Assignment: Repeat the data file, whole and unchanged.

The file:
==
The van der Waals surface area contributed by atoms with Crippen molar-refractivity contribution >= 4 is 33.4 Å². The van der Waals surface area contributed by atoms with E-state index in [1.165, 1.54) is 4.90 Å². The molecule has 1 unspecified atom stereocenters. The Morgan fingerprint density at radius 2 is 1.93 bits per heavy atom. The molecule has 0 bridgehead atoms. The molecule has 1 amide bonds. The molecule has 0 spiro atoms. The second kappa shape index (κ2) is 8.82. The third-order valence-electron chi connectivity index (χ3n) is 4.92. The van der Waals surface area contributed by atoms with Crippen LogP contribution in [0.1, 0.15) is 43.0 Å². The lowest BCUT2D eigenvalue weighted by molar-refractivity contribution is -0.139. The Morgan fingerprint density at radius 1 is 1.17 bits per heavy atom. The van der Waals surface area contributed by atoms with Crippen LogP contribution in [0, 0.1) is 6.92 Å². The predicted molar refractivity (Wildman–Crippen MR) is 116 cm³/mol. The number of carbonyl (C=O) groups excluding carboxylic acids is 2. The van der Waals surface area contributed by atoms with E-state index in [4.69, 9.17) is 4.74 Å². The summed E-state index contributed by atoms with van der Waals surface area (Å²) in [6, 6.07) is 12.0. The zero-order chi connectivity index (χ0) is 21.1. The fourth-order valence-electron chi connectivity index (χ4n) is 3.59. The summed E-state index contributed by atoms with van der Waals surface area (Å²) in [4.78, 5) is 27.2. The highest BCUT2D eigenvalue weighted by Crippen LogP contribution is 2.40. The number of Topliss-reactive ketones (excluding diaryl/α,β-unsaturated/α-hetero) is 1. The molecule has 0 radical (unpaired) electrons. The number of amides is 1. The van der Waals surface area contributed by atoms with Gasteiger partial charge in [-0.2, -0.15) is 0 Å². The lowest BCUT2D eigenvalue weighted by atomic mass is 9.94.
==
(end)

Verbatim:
The van der Waals surface area contributed by atoms with Crippen molar-refractivity contribution >= 4 is 33.4 Å². The van der Waals surface area contributed by atoms with E-state index in [1.165, 1.54) is 4.90 Å². The molecule has 1 unspecified atom stereocenters. The Morgan fingerprint density at radius 2 is 1.93 bits per heavy atom. The molecule has 0 bridgehead atoms. The molecule has 1 amide bonds. The molecule has 0 spiro atoms. The second kappa shape index (κ2) is 8.82. The third-order valence-electron chi connectivity index (χ3n) is 4.92. The van der Waals surface area contributed by atoms with Crippen LogP contribution in [0.1, 0.15) is 43.0 Å². The lowest BCUT2D eigenvalue weighted by molar-refractivity contribution is -0.139. The Morgan fingerprint density at radius 1 is 1.17 bits per heavy atom. The van der Waals surface area contributed by atoms with Crippen LogP contribution in [0, 0.1) is 6.92 Å². The predicted molar refractivity (Wildman–Crippen MR) is 116 cm³/mol. The number of carbonyl (C=O) groups excluding carboxylic acids is 2. The van der Waals surface area contributed by atoms with E-state index in [4.69, 9.17) is 4.74 Å². The summed E-state index contributed by atoms with van der Waals surface area (Å²) in [6, 6.07) is 12.0. The zero-order chi connectivity index (χ0) is 21.1. The fourth-order valence-electron chi connectivity index (χ4n) is 3.59. The summed E-state index contributed by atoms with van der Waals surface area (Å²) in [4.78, 5) is 27.2. The highest BCUT2D eigenvalue weighted by Crippen LogP contribution is 2.40. The number of Topliss-reactive ketones (excluding diaryl/α,β-unsaturated/α-hetero) is 1. The molecule has 0 radical (unpaired) electrons. The number of amides is 1. The van der Waals surface area contributed by atoms with Gasteiger partial charge in [-0.2, -0.15) is 0 Å². The lowest BCUT2D eigenvalue weighted by atomic mass is 9.94.